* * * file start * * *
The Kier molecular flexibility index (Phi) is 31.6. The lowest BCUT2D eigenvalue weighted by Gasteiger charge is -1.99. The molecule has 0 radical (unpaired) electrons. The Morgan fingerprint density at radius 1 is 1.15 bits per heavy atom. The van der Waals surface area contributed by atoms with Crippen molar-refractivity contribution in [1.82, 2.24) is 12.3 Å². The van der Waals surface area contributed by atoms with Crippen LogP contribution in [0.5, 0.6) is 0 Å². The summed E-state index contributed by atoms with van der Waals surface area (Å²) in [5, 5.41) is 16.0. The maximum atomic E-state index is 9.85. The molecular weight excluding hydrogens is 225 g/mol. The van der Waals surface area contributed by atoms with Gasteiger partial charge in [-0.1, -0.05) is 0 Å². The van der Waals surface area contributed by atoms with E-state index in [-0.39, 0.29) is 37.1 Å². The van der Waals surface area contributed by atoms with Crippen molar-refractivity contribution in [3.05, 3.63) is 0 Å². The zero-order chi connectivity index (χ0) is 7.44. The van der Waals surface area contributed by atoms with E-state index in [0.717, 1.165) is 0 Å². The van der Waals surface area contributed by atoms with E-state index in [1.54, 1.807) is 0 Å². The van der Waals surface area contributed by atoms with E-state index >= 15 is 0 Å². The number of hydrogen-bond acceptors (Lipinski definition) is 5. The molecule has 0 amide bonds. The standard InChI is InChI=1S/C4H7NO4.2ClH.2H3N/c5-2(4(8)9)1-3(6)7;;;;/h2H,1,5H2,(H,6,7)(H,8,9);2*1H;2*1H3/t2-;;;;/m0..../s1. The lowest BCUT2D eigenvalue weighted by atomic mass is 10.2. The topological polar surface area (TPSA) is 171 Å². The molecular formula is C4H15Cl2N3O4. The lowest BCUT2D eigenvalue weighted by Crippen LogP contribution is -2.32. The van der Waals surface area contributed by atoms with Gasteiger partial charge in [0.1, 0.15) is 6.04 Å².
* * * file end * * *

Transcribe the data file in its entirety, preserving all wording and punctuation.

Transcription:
The Kier molecular flexibility index (Phi) is 31.6. The lowest BCUT2D eigenvalue weighted by Gasteiger charge is -1.99. The molecule has 0 radical (unpaired) electrons. The Morgan fingerprint density at radius 1 is 1.15 bits per heavy atom. The van der Waals surface area contributed by atoms with Crippen molar-refractivity contribution in [1.82, 2.24) is 12.3 Å². The van der Waals surface area contributed by atoms with Crippen LogP contribution in [0.5, 0.6) is 0 Å². The summed E-state index contributed by atoms with van der Waals surface area (Å²) in [5, 5.41) is 16.0. The maximum atomic E-state index is 9.85. The molecular weight excluding hydrogens is 225 g/mol. The van der Waals surface area contributed by atoms with Gasteiger partial charge in [-0.1, -0.05) is 0 Å². The van der Waals surface area contributed by atoms with E-state index in [-0.39, 0.29) is 37.1 Å². The van der Waals surface area contributed by atoms with Crippen molar-refractivity contribution in [3.05, 3.63) is 0 Å². The zero-order chi connectivity index (χ0) is 7.44. The van der Waals surface area contributed by atoms with E-state index in [0.717, 1.165) is 0 Å². The van der Waals surface area contributed by atoms with E-state index in [1.54, 1.807) is 0 Å². The van der Waals surface area contributed by atoms with E-state index >= 15 is 0 Å². The number of hydrogen-bond acceptors (Lipinski definition) is 5. The molecule has 0 amide bonds. The standard InChI is InChI=1S/C4H7NO4.2ClH.2H3N/c5-2(4(8)9)1-3(6)7;;;;/h2H,1,5H2,(H,6,7)(H,8,9);2*1H;2*1H3/t2-;;;;/m0..../s1. The lowest BCUT2D eigenvalue weighted by atomic mass is 10.2. The topological polar surface area (TPSA) is 171 Å². The molecular formula is C4H15Cl2N3O4. The lowest BCUT2D eigenvalue weighted by Crippen LogP contribution is -2.32. The van der Waals surface area contributed by atoms with Gasteiger partial charge in [0.1, 0.15) is 6.04 Å².